Burst of philanthropy has taken San Antonio to new level

Last Updated by Patrick Driscoll on

Last week I mentioned that one of the many strengths of San Antonio is a new level of philanthropy. San Antonio has had generous citizens for a long time. George Brackenridge donated the park that bears his name more than a century ago.
 
But in the past decade or two, San Antonio has seen a burst of philanthropy that takes it to a new level — and challenges the traditional perception of it as a poor city. Many San Antonians remain poor — as a four-part series in the Express-News detailed this week — but it is not a poor city.
 
This week I identify some of the new philanthropists, and some of the older philanthropists who have stepped up their game. It is not a complete list. Nor does it completely describe the generosity of persons listed. It does give a sense of the scale of this relatively recent development.
 
Charles Butt, a fierce advocate for public schools, and his company H-E-B have long been generous. They have awarded $8 million in annual prizes to leading Texas public school educators since 2002.
 
They recently gave $3.6 million to help the San Antonio Independent School District to start a charter school in science, and $5 million for a research fund at UTSA. And their $20 million grant for the DoSeum was crucial to its stunning new building.
 
Kit Goldsbury sold Pace Picante Sauce to Campbell Foods for about $1 billion. The developer of The Pearl in 2007 donated $35 million to the Culinary Institute of America to build a campus at the former brewery.
 
In 2013 he gave a $20 million grant to the new Children’s Hospital of San Antonio, part of his broader effort to move the needle on diabetes in San Antonio.
 
Bill Greehey, head of NuStar Energy, gave more than $165 million to the Greehey Family Foundation in 2005. He gave $5 million to help found the Haven for Hope homeless shelter and led the successful drive to raise $61 million. He has given $28 million to his alma mater, St. Mary’s University, in the past dozen years.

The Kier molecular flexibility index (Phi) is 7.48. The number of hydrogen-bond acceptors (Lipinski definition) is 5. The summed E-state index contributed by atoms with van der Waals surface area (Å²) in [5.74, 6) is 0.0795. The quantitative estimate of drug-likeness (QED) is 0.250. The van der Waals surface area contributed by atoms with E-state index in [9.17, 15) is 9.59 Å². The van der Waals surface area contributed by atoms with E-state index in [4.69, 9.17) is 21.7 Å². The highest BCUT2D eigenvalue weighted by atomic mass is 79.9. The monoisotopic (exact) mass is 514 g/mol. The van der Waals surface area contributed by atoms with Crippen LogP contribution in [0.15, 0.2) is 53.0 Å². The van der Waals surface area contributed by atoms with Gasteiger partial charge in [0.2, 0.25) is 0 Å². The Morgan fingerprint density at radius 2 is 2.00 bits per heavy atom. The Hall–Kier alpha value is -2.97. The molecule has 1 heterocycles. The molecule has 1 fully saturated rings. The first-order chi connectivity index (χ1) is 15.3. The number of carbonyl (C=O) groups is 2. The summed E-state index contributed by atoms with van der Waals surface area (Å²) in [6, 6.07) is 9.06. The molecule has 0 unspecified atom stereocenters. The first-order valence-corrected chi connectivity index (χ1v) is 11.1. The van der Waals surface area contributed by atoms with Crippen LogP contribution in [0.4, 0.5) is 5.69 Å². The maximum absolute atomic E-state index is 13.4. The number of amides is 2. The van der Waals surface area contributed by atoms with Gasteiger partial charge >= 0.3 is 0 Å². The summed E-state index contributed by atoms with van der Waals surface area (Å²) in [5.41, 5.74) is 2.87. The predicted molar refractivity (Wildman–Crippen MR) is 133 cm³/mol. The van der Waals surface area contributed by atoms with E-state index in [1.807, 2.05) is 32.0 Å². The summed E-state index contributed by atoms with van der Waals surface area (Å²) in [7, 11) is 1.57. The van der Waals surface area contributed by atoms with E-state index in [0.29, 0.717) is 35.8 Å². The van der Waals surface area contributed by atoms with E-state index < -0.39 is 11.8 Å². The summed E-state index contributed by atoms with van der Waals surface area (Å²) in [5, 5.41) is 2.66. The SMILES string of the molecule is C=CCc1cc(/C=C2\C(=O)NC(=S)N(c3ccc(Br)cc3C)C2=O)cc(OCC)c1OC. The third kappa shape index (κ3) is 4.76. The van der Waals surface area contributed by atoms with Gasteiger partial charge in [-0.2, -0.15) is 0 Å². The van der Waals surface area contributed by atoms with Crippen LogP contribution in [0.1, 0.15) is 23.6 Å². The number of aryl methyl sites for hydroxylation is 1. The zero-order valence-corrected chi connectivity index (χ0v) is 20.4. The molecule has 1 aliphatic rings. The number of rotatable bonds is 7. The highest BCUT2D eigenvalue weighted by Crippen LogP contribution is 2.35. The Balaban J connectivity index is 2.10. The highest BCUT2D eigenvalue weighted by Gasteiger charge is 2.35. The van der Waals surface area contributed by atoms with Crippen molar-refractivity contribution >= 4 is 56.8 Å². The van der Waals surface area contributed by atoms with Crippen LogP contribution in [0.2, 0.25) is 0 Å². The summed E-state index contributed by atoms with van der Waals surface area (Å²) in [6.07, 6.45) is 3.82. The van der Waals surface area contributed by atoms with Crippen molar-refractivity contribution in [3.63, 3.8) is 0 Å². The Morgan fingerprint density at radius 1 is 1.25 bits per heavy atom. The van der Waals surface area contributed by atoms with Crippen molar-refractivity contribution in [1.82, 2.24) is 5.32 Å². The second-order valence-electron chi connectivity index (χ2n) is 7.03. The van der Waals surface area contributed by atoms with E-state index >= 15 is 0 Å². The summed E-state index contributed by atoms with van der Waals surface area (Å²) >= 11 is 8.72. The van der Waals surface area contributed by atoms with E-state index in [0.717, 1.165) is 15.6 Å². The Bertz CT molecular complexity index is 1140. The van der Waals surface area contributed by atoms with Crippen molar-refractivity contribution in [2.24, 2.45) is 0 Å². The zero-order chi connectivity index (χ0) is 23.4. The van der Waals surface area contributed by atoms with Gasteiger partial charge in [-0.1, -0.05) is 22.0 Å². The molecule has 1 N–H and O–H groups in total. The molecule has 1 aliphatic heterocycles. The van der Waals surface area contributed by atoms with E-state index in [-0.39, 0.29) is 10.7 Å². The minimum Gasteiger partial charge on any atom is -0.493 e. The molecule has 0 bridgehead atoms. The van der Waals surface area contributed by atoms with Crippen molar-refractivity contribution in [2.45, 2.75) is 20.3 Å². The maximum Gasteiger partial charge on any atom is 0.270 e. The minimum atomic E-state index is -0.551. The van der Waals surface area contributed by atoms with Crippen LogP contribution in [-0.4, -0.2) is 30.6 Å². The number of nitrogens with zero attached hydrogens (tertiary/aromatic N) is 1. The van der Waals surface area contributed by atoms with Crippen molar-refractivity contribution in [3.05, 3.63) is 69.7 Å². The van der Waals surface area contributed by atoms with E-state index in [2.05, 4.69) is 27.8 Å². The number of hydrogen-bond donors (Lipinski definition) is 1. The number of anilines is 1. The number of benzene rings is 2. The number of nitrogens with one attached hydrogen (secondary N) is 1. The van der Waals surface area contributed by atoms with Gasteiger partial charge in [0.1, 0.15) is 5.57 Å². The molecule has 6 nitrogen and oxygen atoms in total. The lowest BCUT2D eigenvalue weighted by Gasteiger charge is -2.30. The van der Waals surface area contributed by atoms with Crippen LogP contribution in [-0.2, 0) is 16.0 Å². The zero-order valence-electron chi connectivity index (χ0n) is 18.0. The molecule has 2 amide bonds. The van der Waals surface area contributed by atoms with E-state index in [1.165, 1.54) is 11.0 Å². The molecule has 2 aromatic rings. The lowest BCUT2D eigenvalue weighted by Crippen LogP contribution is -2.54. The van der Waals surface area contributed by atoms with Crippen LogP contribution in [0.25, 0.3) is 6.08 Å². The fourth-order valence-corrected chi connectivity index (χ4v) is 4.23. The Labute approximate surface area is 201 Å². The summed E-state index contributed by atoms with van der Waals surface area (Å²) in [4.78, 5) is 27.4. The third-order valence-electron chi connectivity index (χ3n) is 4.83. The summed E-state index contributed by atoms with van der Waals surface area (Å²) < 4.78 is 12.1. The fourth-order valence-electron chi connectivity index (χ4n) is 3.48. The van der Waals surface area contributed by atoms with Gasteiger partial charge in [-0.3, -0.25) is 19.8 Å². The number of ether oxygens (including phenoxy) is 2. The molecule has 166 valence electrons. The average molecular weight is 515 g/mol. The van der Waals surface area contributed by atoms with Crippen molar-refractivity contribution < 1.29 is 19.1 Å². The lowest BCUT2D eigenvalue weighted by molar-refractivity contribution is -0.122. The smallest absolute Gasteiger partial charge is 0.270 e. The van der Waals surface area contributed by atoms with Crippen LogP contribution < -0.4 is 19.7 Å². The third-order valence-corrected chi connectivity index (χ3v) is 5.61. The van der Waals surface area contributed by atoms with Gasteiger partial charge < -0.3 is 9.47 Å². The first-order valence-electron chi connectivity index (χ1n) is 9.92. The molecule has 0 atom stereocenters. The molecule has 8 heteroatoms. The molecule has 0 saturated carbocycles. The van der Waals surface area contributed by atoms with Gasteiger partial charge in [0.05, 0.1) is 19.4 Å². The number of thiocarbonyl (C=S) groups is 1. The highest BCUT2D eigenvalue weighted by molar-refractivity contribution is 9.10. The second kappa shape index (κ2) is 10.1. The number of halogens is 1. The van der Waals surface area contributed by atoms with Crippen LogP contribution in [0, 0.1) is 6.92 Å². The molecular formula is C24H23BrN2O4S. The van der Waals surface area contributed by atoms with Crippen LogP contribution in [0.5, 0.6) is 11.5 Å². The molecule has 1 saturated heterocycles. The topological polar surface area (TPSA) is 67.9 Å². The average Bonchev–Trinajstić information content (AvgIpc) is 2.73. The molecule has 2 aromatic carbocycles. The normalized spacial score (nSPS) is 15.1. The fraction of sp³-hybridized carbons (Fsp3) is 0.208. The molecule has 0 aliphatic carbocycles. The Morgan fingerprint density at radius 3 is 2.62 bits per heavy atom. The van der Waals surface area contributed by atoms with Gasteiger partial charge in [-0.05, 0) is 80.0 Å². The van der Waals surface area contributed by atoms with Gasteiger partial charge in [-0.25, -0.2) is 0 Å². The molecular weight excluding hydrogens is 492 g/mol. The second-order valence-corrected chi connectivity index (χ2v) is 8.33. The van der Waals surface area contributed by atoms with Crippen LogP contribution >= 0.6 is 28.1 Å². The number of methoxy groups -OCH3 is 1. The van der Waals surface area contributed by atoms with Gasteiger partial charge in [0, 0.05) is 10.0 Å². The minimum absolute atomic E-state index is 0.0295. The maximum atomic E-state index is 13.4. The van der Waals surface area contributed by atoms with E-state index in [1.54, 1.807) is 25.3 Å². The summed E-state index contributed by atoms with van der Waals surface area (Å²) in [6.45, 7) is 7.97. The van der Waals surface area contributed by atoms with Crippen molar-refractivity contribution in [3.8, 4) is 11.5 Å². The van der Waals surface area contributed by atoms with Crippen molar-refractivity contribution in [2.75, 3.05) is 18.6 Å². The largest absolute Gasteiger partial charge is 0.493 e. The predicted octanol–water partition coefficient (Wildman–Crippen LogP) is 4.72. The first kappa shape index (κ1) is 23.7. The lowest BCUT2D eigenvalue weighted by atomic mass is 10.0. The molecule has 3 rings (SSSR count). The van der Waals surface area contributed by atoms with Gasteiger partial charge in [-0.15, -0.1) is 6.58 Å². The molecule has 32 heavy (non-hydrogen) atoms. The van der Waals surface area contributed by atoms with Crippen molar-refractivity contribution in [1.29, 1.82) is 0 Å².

Susan Naylor’s good fortune is that when her prominent family (her grandfather built the St. Anthony Hotel in 1909) sold its ranch land in South Texas, it held on to its mineral rights. Then came the fracking frenzy. Her bad fortune is that her son Will died in a tragic car accident at the age of 8 in 2007. In his memory she used her good fortune to create the Will Smith Foundation. The foundation has been the largest contributor to the Witte renovation, at more than $7 million. She also gave $5 million to the Tobin Center.
 
Computer guru Harvey Najim focuses his generosity on children. A $75 million foundation he founded in 2006 has given more than $53 million to 174 San Antonio area organizations. These include $4.5 million to the Children’s Hospital and $5 million to ChildSafe, which provides services to neglected and abused children.
 
Several major San Antonio philanthropists are shaping San Antonio from their graves. John Santikos not only willed his fortune to his foundation, but his hugely successful movie chain and his extensive real estate as well. Altogether he left more than half a billion dollars, one of the greatest gifts in U.S. history. Last year it funded $26 million in grants and other assistance, including $2.5 million to the Children’s Hospital and $2.3 million to the UT Health Science Center.
 
Albert Kronkosky was known for the Gebhardt Chili Powder Company and the San Antonio Drug Company. But he was also the largest individual investor in pharmaceutical giant Merck. When he died in 1995 he left $295 million to establish the Kronkosky Foundation. It has become a major funder in the San Antonio area, with more than $17 million being distributed this year.
 
Robert Tobin died in 2000. Since then the Tobin Foundation has given more than $56 million, and the foundation stands at about $90 million. Its director, Bruce Bugg, led the effort to modernize the Municipal Auditorium into the fabulous Tobin Center for the Performing Arts.
 
More individuals deserve to be on this list, but I’m out of time. So, that’s it for Texas Week. See you next time.

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